One of the first homes going up on land bought and sold as part of a Canadian-Palestinian investment firm's effort to properly register plots. Much land in the West Bank is not registered and has no title deed, creating problems for economic development. Emily Harris/NPR hide caption

itoggle caption Emily Harris/NPR

Safeena Husain says: "I educate girls." Her efforts have brought 80,000 Indian girls into school; last week she received a Skoll Award for Social Entrepreneurship (above). Courtesy of Skoll Foundation/Gabriel Diamond hide caption

itoggle caption Courtesy of Skoll Foundation/Gabriel Diamond

A woman cultivates seaweed off the coast of Madagascar to counter overfishing. She's working with Blue Ventures, a business that supports its conservation projects by giving ecotours. Courtesy of Skoll Foundation hide caption

itoggle caption Courtesy of Skoll Foundation

The Mariposa border crossing, as seen from Nogales, Ariz., September 2013. This land port serves as the main point of entry into the U.S. for fresh produce from Mexico. A lot of that produce gets rejected just past the border, even though it's perfectly tasty and edible. David Kadlubowski/Corbis hide caption

itoggle caption David Kadlubowski/Corbis

Monique Yusizanna Ouz, 66, is going to have electricity for the first time in her life. Carrie Kahn/NPR hide caption

itoggle caption Carrie Kahn/NPR

Blaze Bioscience is commercially developing the "paint," which glows when exposed to near-infrared light. Courtesy of Blaze Bioscience hide caption

itoggle caption Courtesy of Blaze Bioscience

After a long day at the Somali American Community Center he founded in Clarkston, Ga., and then at an after-school program, Omar Shekhey drives a taxi to earn extra money. Often he gives his earnings to refugees to help them with expenses. Kevin Liles for NPR hide caption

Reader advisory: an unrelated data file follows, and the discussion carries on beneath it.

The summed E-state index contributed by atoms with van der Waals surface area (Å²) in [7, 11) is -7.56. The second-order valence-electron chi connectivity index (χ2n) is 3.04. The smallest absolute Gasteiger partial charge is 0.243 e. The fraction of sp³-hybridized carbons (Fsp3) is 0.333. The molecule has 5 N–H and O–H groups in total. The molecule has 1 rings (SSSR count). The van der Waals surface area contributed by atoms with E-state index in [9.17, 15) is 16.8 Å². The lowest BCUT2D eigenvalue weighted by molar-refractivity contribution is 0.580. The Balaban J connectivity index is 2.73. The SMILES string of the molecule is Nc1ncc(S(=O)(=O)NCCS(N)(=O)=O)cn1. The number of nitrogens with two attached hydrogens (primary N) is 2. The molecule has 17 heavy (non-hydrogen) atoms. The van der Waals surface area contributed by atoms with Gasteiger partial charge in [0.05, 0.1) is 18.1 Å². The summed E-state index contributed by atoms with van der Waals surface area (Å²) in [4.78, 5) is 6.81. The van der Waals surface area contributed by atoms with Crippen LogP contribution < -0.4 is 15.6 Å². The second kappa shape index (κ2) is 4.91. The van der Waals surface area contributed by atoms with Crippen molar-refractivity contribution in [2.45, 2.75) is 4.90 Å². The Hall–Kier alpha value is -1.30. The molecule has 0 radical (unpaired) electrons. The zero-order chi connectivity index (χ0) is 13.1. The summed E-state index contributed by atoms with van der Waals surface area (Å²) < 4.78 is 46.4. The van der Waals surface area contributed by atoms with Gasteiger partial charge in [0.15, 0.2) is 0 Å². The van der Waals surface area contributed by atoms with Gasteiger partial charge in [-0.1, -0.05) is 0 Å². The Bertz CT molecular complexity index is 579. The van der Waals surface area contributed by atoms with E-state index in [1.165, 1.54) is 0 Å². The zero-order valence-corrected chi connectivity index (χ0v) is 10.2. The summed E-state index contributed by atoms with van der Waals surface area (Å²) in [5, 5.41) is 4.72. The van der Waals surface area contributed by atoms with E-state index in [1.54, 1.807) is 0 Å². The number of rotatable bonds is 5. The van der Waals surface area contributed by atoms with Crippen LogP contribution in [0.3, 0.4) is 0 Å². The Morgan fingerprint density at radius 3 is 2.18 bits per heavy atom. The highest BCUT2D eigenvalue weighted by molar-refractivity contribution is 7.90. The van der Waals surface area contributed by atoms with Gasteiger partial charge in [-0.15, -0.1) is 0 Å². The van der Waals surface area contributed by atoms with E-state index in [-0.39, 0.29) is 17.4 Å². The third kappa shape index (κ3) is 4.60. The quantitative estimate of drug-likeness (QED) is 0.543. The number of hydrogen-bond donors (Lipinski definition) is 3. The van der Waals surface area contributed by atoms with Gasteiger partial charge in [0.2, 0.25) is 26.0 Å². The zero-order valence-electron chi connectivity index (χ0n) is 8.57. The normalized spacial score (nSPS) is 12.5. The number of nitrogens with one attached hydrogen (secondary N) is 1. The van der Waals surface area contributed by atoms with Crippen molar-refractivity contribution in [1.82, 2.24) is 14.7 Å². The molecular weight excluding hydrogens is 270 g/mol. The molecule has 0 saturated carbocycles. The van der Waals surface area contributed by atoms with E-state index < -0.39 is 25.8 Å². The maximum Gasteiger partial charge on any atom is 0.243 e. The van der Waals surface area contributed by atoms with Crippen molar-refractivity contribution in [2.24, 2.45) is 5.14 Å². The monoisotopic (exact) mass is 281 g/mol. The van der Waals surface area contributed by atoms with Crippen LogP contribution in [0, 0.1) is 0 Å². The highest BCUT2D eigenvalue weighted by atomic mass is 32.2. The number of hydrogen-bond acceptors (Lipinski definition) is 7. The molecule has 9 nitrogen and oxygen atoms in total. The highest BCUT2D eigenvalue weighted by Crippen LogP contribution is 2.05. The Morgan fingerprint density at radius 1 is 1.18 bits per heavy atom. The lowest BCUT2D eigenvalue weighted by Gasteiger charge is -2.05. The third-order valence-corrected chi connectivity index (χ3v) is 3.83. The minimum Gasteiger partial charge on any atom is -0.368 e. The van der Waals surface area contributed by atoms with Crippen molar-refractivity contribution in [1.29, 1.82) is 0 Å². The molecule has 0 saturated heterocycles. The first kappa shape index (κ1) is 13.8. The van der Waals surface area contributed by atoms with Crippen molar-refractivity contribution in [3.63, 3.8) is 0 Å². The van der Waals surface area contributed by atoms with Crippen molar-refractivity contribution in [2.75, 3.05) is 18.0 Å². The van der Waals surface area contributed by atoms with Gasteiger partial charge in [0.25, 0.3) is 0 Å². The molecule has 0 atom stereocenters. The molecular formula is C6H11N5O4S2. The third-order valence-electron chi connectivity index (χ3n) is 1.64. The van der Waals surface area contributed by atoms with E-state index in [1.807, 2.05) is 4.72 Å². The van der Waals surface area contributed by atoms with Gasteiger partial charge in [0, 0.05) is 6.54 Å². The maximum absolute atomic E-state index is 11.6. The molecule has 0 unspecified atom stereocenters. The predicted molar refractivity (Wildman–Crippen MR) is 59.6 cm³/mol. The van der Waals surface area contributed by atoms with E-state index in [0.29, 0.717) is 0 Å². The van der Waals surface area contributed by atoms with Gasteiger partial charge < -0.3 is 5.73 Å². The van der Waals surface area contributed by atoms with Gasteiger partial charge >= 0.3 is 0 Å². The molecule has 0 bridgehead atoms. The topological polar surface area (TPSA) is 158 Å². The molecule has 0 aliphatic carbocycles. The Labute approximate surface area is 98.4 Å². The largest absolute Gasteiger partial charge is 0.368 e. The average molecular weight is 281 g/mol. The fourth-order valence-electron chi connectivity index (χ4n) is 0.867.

itoggle caption Kevin Liles for NPR

The Migrant Offshore Aid Station (MOAS) carries out its first rescue in the Mediterranean in August 2014. The Malta-based private rescue service founded by a wealthy American and his Italian wife has rescued more than 3,000 migrants since its launch in August 2014. Barcroft Media /Landov hide caption

itoggle caption Barcroft Media /Landov

Darlene Arviso is known as the water lady in Smith Lake, N.M., on the Navajo Nation. She delivers water to 250 people each month. Here, she fills buckets from her water truck. Laurel Morales/KJZZ hide caption

itoggle caption Laurel Morales/KJZZ

Dr. Devi Shetty meets with a patient. The surgeon, who says heart disease is on the rise in India, has never turned away a patient who had no money to pay. Julie McCarthy/NPR hide caption

itoggle caption Julie McCarthy/NPR

Palliative medicine physician Michael Fratkin gets off a plane after visiting a patient on the Hoopa Valley Indian Reservation. He's recently launched a startup to support this kind of work. April Dembosky/KQED hide caption

itoggle caption April Dembosky/KQED

First Book President and CEO Kyle Zimmer reads to children during a book distribution event. Courtesy of First Book hide caption

itoggle caption Courtesy of First Book

At about $15 a gram, saffron is the world's most expensive spice. Rumi Spice has a unique model of employing Afghan farmers who are growing it that aims to double or even triple their annual income. Cristina Hirschkorn/Courtesy of Rumi Spice hide caption

itoggle caption Cristina Hirschkorn/Courtesy of Rumi Spice

Vikram is the first child to wear a Khushi Baby necklace, which will keep track of his immunizations. He's at a vaccine clinic in Rajasthan, India. Ruchit Nagar/Courtesy of Khushi Baby hide caption

itoggle caption Ruchit Nagar/Courtesy of Khushi Baby

Aansoo Kohli is running a makeshift class in a cowshed for children who have no access to school. Abdul Sattar for NPR hide caption

itoggle caption Abdul Sattar for NPR